Published September 17. 2013 4:00AM
Mohegan - Renee Montgomery took the microphone to address the fans Sunday before what became an oddly entertaining season finale at a nearly full Mohegan Sun Arena. Montgomery thanked the fans of the Connecticut Sun for their support, admitting to 8,478 of them that this season was "ugly at times."
The Sun players followed Montgomery's words by tossing T-shirts into the stands. They should have added a few $100 bills, too, for pain, suffering and emotional distress.
Give the Sun this much, though: They were down to eight, then seven healthy players at the end and still won three of their last five. They turned abject failure into a duller ache, if that's possible, with fun, unselfish basketball.
So now comes the franchise's ironic perch. The games are over, yet the Sun face their biggest game in franchise history: the offseason of 2013-14.
It is impossible to say what the roster will look like eight months from now. This offseason will be awash in speculation and then speculating on the speculation. It is not, however, impossible to understate the significance of the team's impending decisions.
The best news for the franchise: It picked the right year to be 10-24. Eight of the 12 teams in the WNBA finished .500 or worse, meaning other teams have warts, too. The draft doesn't have the star power of last season's Griner/Delle Donne/Diggins extravaganza, but is far deeper. And the Sun not only have a lottery pick, but the best mathematical chance of winning the first pick overall. They'll also have several players to trade either for draft picks or for existing WNBA players.
Here's who I believe will be here next year: Tina Charles, Kelsey Griffin, Allie Hightower, Kelly Faris, Danielle McCray and Sydney Carter. I keep hearing Charles may issue the team an ultimatum about wanting to play elsewhere. Not buying it. The Sun, especially behind the scenes, have treated Charles, a restricted free agent, well. She should have post help by next season. I believe she'll return.
Here are the players I believe are gone: Izzy Castro Marques, Kayla Pedersen, Tan White, Kara Lawson.
Castro Marques' best days are behind her. Pedersen is limited. I doubt they'll pay Tan White, who was a solid player here, a maximum salary. And Lawson? Let's leave it here: As they say in divorce court, there are irreconcilable differences between Lawson and team management. They don't want her here anymore and she doesn't want to be here.
Here's who I am not sure about: Mistie Bass (contract is up), Renee Montgomery, Asjha Jones, Sandrine Gruda, Alba Torrens, Kalana Greene. Bass said after Sunday's game that she wants to play more (excluding how much she played at the end out of necessity). Bass is a valuable 15-20 minute player. Is she worth a maximum salary? Would she get it anywhere else?
Montgomery is under contract here for next year. Is she trade bait? Sun coach Anne Donovan isn't enthralled with Montgomery's flighty spells on defense and her penchant for throwing the ball to the other team. But she played hurt here all year. Her shooting percentage wasn't great (37 percent from the field, 33 percent from 3-point range). But she has a penchant to make big shots. And for a team that has a perpetual shooting disorder, that counts. I hope she stays. Plus, Lawson's departure means there's a need for a veteran guard who is familiar with Donovan's offense.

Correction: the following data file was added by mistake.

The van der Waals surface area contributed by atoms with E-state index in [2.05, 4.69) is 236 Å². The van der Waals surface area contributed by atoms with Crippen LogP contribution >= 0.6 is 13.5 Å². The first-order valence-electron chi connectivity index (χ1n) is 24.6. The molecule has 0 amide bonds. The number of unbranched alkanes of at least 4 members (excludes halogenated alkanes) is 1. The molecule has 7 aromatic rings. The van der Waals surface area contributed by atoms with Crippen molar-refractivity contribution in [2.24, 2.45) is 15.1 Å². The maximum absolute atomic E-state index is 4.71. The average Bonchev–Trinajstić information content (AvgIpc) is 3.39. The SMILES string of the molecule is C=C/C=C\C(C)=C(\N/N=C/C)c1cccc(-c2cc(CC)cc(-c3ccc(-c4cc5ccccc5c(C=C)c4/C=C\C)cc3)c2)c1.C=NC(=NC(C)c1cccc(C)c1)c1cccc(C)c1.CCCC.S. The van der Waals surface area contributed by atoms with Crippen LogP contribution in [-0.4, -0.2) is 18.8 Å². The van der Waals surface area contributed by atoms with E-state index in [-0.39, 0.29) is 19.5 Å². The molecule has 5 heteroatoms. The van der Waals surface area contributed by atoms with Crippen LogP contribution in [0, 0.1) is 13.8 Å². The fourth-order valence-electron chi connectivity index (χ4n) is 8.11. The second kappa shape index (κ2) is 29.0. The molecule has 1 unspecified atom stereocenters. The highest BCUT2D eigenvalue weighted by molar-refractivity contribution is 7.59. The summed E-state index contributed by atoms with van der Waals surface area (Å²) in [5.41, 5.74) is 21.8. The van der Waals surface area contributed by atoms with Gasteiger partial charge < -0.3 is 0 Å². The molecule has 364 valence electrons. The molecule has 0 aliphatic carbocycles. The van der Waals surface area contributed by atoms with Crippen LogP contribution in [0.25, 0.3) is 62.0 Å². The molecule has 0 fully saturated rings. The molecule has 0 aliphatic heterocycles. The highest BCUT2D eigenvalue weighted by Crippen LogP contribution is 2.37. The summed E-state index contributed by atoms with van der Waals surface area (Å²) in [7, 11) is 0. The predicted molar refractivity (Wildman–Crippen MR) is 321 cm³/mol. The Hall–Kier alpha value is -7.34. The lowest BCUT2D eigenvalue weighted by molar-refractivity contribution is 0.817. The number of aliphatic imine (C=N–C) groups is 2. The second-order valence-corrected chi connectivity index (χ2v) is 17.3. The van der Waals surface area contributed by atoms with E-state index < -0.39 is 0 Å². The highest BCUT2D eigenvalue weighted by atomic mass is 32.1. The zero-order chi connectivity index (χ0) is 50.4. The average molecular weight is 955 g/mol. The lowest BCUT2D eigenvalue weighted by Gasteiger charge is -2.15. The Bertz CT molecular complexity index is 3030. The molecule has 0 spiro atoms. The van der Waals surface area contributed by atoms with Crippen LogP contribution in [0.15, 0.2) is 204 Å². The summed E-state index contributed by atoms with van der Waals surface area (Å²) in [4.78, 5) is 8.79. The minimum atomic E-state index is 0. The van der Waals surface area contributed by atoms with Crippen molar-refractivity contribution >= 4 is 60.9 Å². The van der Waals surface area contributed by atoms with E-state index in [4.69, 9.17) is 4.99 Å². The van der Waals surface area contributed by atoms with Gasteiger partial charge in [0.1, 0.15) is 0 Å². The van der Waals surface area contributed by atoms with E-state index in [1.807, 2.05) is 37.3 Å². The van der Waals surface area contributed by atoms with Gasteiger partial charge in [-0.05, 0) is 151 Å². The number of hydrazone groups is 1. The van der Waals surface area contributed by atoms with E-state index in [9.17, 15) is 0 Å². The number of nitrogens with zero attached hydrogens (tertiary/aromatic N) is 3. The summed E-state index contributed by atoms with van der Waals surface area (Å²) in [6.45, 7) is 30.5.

Jones isn't sure 1) if she wants to play anymore and 2) if she does, whether it's here. Gruda probably won't ever play here again. Team and league sources say Gruda would like to play in Los Angeles. Could they work out a deal? Then there's Torrens, who I believe does exist. No, really. Will she play in the WNBA next year? If so, for the Sun? No idea.
Greene, meanwhile, is the best person on the team. Great teammate, funny, engaging, makes the locker room a happier place. But her limited offensive skills are a concern for a team that can't score.
What does all this mean? In addition to a lottery pick, there is ample opportunity to get quality players in return for, potentially, Jones, Lawson, Gruda, Torrens and Montgomery. Not every trade has to be a blockbuster. There's a chance for a steady compilation of picks and players who would fit Donovan's style.
Finally, Donovan: Not going anywhere. Nor should she. This team played hard for her all year under impossible circumstances. She'll have the entire offseason now without college coaching duties to scout and evaluate. A WNBA title and Olympic gold medal didn't find their way to her mantel by falling out of an airplane.
My guess is most season ticket holders give the Sun another chance. They should. One bad season in 11 years isn't so bad. But if bad decisions turn 2014 into a repeat of the barf-o-rama we just watched, the people are going away. Rightfully so.
My advice: Have fun not only watching UConn this offseason but the rest of the women's game to see the potential draft picks. The names Ogwumike, Thomas, Sims, Gray, Dolson, Hartley, McBride, Achonwa and others give us plenty to watch.
And to the 8,478 who showed up Sunday: You are the league's best fans for your loyalty alone. Keep the faith.
This is the opinion of Day sports columnist Mike DiMauro.